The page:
The article lays out the sexual abuse allegedly perpetrated by Kim Fowley, the rock & roll producer and manager of the band the Runaways, during the 1970s. It details Fowleys exploitation of multiple teenage women, but it centers on the former Runaways’ bassist Jacqueline Fuchs (aka Jackie Fox)’s account of being raped by Foley. The brilliant teen songwriter Kari Krome (she discovered Joan Jett) also gives an account of Fowley sexually abusing her.
It has taken Jackie and Kari 40 years to tell this part of their story, and it’s clear why. Doing so at the time would have meant going up against the man who produced and managed their band; raising their voices as teenage girls in a male-dominated scene; baring their trauma in the face of a victim-blaming society (likely to the sound of crickets); attempting accountability and justice during Los Angeles’ glam rock era, when no one was talking about consent like they are now.
Kim Fowley was revered. He received numerous accolades for his work and cemented himself in rock & roll history. Shit, I even loved his work, and to learn about this violent tragedy means finding a shadow in the story of one of my favorite bands, and in rock & roll. Fowley died in January at age 75. He was a notorious creep, but I cannot assent to feeling unsurprised, or treating the news as shoulda-known-better, guilt-trip fodder. The harm he did to the survivors is still part of their lives, there is still deep trauma embedded in the history of rock & roll, and there is still accountability to be demonstrated.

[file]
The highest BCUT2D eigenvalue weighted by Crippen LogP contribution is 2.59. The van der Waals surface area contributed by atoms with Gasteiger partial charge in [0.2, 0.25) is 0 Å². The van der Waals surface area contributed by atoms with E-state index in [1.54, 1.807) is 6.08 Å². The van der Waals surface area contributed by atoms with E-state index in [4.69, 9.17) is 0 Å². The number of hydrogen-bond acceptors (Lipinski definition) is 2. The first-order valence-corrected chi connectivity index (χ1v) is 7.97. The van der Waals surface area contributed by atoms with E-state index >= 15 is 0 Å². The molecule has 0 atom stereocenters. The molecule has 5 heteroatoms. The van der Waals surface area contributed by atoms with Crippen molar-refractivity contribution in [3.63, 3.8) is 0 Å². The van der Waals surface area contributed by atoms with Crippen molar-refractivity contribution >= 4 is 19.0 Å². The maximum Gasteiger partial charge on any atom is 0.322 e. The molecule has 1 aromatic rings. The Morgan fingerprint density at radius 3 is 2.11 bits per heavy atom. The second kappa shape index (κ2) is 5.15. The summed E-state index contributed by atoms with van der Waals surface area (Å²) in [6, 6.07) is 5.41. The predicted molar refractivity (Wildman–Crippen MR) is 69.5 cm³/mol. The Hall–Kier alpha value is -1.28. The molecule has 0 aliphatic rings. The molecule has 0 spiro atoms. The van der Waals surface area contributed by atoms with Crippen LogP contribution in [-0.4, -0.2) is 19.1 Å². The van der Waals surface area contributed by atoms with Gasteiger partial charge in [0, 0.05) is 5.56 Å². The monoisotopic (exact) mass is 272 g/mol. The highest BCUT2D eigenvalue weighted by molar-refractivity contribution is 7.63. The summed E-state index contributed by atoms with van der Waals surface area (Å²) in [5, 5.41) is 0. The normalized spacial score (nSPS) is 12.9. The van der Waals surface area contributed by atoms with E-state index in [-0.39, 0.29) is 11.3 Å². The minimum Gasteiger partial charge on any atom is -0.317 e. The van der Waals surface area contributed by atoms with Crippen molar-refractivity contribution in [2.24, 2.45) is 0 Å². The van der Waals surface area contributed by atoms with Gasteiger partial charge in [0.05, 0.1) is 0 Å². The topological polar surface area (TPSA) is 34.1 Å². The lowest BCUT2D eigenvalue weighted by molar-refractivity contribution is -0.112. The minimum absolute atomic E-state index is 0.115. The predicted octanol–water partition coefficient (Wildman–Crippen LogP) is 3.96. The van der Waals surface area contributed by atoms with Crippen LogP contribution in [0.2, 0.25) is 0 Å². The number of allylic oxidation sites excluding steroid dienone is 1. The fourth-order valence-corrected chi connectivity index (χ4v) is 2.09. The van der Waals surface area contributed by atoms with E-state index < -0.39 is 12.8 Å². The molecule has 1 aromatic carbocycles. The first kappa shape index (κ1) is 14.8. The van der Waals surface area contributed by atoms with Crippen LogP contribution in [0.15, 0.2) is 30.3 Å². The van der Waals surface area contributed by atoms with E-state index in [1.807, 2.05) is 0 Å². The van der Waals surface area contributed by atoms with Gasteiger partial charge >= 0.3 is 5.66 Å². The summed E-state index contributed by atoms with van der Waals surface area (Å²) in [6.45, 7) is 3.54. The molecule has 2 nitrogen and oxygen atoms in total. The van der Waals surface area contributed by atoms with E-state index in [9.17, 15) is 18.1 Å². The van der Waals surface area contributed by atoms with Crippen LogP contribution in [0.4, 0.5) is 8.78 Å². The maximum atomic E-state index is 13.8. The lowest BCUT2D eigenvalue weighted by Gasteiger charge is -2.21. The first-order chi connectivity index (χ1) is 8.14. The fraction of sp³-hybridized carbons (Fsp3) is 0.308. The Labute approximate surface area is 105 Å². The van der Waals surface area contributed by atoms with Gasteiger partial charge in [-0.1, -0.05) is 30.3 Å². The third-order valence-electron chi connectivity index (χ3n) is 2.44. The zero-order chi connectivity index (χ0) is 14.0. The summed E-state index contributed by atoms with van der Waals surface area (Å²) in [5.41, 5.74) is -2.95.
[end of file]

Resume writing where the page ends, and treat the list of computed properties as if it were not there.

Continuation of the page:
I want all young women to have an awesome, fun-loving experience of rock & roll and underground cultures. I want girls and women to be able to be in bands and put out records and go to shows, in safety. To experience a sense of discovery, freedom, fun, and pure fucking love, in safety. I want all of us to understand consent, and to believe that when they feel something is not okay, is objectively not okay. I want all young women to know that their intuition is infallible, and that when we speak up about abuse we will be believed, trusted, and our experiences honored.